When they were selling the book at the Lake Ann Farmers Market, people suggested that they write another book together about Herndon.
“There are so many people within the community who are really excited for this,” Vinson said.
In the future, the authors hope to sell the book around town and allow organizations to sell it for fundraising purposes. They already have a deal with Green Lizard Cycling, which plans to sell the book and donate some of the proceeds to an organization of their choice, Hamlett said.
Photo courtesy Watt Hamlett
The author of “Hidden History of Herndon” will speak in Reston next month.
Barbara Glakas will be at the Jo Ann Rose Gallery (1609-A Washington Plaza N.) to discuss her book and answer questions from the audience on Nov. 13 from 7-9 p.m.
The event will be hosted by the Reston Historic Trust and Museum, which aims to foster community engagement and knowledge of local history.
This event is free and will cover a range of Herndon and Reston history from her book that features “firsthand accounts to tell little-known stories of the people, places and events that shaped the history of the Town of Herndon,” according to a press release.
Photo courtesy Reston Historic Trust and Museum
State Sen. Janet Howell (D-32nd) and her daughter-in-law are set to celebrate the release of their new book about women leaders this weekend in Reston.
Howell and Theresa Howell, the authors of “Leading the Way: Women in Power!,” will be at Scrawl Books (11911 Freedom Drive) from 2-3:30 p.m. on Sunday (Oct. 13) where they will discuss the 50 women profiled in the book and host a discussion with the audience.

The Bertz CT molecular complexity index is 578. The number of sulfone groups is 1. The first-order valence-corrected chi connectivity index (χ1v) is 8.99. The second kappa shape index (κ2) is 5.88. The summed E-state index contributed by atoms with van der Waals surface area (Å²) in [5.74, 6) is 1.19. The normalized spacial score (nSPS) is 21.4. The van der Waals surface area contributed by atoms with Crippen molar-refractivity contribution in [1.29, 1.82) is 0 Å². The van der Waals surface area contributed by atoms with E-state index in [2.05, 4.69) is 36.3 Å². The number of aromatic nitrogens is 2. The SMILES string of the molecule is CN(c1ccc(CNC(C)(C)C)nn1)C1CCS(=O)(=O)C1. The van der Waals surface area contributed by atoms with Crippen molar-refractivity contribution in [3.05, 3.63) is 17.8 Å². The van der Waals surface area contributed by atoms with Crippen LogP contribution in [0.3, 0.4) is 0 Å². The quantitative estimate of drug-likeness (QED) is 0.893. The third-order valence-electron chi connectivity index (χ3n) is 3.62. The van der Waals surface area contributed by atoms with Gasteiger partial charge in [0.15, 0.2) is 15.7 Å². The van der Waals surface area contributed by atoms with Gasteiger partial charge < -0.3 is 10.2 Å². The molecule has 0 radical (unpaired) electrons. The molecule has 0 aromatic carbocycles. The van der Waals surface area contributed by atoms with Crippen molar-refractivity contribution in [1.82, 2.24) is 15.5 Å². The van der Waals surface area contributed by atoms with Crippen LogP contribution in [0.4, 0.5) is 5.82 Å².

The book examines the ways outstanding women throughout history have contributed to American society, according to Scrawl Books.
“This engaging and wide-ranging collection of biographies highlights the actions, struggles, and accomplishments of more than 50 of the most influential leaders in American political history — leaders who have stood up, blazed trails and led the way,” according to Scrawl Books.
Howell is a record-breaking woman herself — she is the longest-serving female legislator in Virginia, according to Scrawl’s website. She has been a senator since 1992 and a civil rights advocate since her college years.
Howell, who lives in Colorado, is an author and previously published “Maybe Something Beautiful.”
This free event is open to all ages. People can pre-order a hardcover copy for $24.
Image via Scrawl Books
Herndon Middle School Gets At-Risk Afterschool Meals Program –The school is one of 13 in the county to receive the at-risk afterschool meals program. The same meals will be available at no separate charge to all participants. [Fairfax County Public Schools]
Reston Friends Semi-Annual Book Sale Continues — Thousands of used books will be available for purchase during the sale, which continues into the weekend. The sale is on today from 10 a.m. to 5 p.m. at Reston Regional Library. [Reston Regional Library]
International Walk to School Day is Next Week — County schools will take part in International Walk to School Day on October 2 in “an effort to promote physical activity and reduce traffic congestion and pollution near schools. Students and employees are encouraged to bike or walk to school and work. Parents are encouraged to accompany their children to school, and to work with their school or PTA to assemble bike trains or walking groups for the event. [Fairfax County Public Schools]
Photo via vantagehill/Flickr